In today’s world of tighter budgets, hiring freezes and pension blow-outs, is there still a place for executive benefits?
Accusations of senior executive ‘brain drain’ in Canada abound. Some say there’s a shortage of serious talent at the executive level and those that are being hired are under-educated and innovation averse. Attracting the right executive talent is essential to the health of any organization but increased scrutiny and the economic squeeze has done away with sky-high compensation packages.
A 2011 survey from Aon Hewitt revealed much deliberation over executive benefits packages. Some 44% of employers had recently reviewed or were going to review their executive group benefits programs in the following 12 months. Yet critically, it was found only 7% of organizations had an existing separate executive benefits program. The study indicated that while executive benefits packages may not have significant traction, there is increasing consideration of executive incentive programs.
According to Brian Bockstael, principal Coughlin and Associates a group benefits administrator, tailored executive benefits programs do help with recruitment at an executive level but may not be the most important incentive. “It depends on the person, on their health and their family status,” Bockstael said. “I don’t think it’s a deciding factor unless the benefit costs are significant. In some cases if the individual already has executive benefits and is looking for a new opportunity the level of executive benefits might be a deciding factor,” he added.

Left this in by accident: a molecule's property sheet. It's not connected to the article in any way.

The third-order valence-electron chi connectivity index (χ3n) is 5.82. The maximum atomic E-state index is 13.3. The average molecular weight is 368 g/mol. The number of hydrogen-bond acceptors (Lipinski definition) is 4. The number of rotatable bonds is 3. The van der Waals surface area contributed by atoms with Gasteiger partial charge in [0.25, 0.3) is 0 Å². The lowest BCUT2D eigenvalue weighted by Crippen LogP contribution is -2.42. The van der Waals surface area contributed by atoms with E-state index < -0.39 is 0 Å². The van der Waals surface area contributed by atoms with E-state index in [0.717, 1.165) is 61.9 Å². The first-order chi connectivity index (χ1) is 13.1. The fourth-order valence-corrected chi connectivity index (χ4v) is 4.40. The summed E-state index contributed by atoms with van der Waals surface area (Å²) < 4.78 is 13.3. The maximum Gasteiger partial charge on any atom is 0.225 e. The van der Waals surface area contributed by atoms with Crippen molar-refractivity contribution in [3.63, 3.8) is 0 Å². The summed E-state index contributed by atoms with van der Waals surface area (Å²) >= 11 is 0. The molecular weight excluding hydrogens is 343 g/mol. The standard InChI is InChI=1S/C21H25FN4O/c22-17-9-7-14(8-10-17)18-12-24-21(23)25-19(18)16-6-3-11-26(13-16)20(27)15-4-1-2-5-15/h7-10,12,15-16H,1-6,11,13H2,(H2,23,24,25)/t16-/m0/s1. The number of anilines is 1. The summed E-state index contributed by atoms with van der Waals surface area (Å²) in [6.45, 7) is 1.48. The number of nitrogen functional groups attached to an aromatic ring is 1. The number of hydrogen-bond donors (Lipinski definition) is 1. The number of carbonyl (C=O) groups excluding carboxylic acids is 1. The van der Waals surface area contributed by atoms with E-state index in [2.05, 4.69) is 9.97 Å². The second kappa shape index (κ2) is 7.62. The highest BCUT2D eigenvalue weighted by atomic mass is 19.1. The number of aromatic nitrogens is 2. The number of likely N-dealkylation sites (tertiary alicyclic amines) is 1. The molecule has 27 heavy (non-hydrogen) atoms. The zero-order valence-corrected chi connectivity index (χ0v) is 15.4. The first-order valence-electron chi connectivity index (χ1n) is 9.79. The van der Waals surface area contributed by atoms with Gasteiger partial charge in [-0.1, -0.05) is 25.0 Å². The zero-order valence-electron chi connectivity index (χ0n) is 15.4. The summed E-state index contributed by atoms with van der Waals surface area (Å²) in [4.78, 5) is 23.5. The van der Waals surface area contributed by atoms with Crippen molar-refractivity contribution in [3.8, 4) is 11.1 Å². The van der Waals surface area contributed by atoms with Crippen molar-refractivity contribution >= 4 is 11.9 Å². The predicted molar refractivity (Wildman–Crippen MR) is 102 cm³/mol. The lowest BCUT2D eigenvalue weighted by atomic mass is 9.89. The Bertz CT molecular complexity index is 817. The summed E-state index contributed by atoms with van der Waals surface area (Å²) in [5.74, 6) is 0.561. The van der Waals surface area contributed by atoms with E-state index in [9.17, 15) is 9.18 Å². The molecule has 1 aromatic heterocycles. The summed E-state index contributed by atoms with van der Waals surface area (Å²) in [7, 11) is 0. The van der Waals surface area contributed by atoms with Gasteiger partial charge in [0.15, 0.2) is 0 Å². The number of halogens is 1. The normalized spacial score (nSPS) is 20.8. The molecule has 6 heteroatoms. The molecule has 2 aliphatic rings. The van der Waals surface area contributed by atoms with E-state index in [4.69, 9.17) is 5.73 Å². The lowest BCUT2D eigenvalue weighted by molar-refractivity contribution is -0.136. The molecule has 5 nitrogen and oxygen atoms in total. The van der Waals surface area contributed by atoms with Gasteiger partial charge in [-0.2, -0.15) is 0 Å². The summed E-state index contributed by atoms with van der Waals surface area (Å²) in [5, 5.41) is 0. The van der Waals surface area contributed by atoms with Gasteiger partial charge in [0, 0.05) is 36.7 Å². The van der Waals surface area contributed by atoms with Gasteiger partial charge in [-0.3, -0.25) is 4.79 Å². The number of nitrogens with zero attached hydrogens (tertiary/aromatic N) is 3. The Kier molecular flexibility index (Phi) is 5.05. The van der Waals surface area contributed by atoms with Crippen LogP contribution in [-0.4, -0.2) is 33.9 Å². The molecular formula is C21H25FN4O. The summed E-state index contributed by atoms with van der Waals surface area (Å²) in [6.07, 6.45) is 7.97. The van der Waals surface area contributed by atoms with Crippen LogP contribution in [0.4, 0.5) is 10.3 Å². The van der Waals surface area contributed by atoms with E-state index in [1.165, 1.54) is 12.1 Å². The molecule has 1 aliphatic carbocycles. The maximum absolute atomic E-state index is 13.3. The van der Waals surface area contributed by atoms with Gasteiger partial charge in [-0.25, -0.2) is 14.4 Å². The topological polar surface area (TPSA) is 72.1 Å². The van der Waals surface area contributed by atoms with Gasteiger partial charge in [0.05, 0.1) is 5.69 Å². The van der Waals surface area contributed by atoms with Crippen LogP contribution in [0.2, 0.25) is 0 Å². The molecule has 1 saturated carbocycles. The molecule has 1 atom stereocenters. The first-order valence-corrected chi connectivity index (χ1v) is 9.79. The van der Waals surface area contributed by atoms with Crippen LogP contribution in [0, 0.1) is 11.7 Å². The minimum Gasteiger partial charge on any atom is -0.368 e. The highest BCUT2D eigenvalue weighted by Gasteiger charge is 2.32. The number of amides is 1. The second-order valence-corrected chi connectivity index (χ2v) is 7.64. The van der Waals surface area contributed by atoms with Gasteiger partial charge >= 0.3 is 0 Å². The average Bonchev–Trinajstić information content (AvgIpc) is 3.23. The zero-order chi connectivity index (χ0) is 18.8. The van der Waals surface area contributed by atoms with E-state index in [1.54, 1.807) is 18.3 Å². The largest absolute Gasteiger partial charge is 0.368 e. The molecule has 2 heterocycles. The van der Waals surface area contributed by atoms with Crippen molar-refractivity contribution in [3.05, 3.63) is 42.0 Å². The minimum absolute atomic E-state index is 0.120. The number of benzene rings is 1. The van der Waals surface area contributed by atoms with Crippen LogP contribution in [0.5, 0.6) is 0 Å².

So in other words, it depends. If your organization’s recruitment is targeted and you want to remain competetive it may be important to match the executive package on offer from other organizations, benefits included.
What’s on offer?
According to Bockstael, executive group benefits most likely look quite similar to the package offered to all employees, with a few subtle differences.
“Typically they would have the same basic package but on top of that they would have riders, so they would have 100% coverage on health and dental that isn’t covered under the standard plan”, he said. “For some plans their level of life coverage and disability coverage might be higher but that’s generally not the biggest difference it’s usually a health care spending account kind of coverage.”
The Aon Hewitt survey found the most common perks are:
- Company car or car allowance (57%)
- Medical exam provided by a private health service (45%)
- Vacation or time-off policies (31%)
- Higher long-term disability maximums (31%)
- Club memberships (30%)